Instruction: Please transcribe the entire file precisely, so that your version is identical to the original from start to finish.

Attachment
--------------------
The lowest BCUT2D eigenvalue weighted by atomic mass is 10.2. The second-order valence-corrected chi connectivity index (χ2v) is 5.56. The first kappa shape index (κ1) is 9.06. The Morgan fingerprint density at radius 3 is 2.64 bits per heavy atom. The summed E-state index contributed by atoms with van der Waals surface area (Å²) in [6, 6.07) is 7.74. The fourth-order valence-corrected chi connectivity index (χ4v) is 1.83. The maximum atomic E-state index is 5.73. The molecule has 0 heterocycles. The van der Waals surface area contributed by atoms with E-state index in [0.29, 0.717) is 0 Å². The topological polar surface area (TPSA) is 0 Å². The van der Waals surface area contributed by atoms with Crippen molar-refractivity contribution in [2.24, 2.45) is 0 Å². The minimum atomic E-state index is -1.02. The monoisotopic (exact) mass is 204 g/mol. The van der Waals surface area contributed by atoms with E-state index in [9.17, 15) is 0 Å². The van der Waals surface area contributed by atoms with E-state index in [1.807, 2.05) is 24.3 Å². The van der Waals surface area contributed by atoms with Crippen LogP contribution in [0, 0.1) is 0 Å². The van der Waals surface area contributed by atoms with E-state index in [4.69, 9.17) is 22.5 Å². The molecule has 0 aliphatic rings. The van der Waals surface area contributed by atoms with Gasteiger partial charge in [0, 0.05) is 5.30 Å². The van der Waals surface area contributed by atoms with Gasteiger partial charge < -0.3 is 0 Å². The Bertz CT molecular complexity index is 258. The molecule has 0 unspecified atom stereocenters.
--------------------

The lowest BCUT2D eigenvalue weighted by atomic mass is 10.2. The second-order valence-corrected chi connectivity index (χ2v) is 5.56. The first kappa shape index (κ1) is 9.06. The Morgan fingerprint density at radius 3 is 2.64 bits per heavy atom. The summed E-state index contributed by atoms with van der Waals surface area (Å²) in [6, 6.07) is 7.74. The fourth-order valence-corrected chi connectivity index (χ4v) is 1.83. The maximum atomic E-state index is 5.73. The molecule has 0 heterocycles. The van der Waals surface area contributed by atoms with E-state index in [0.29, 0.717) is 0 Å². The topological polar surface area (TPSA) is 0 Å². The van der Waals surface area contributed by atoms with Crippen molar-refractivity contribution in [2.24, 2.45) is 0 Å². The minimum atomic E-state index is -1.02. The monoisotopic (exact) mass is 204 g/mol. The van der Waals surface area contributed by atoms with E-state index in [9.17, 15) is 0 Å². The van der Waals surface area contributed by atoms with E-state index in [1.807, 2.05) is 24.3 Å². The van der Waals surface area contributed by atoms with Crippen LogP contribution in [0, 0.1) is 0 Å². The van der Waals surface area contributed by atoms with E-state index in [4.69, 9.17) is 22.5 Å². The molecule has 0 aliphatic rings. The van der Waals surface area contributed by atoms with Gasteiger partial charge in [0, 0.05) is 5.30 Å². The van der Waals surface area contributed by atoms with Gasteiger partial charge < -0.3 is 0 Å². The Bertz CT molecular complexity index is 258. The molecule has 0 unspecified atom stereocenters.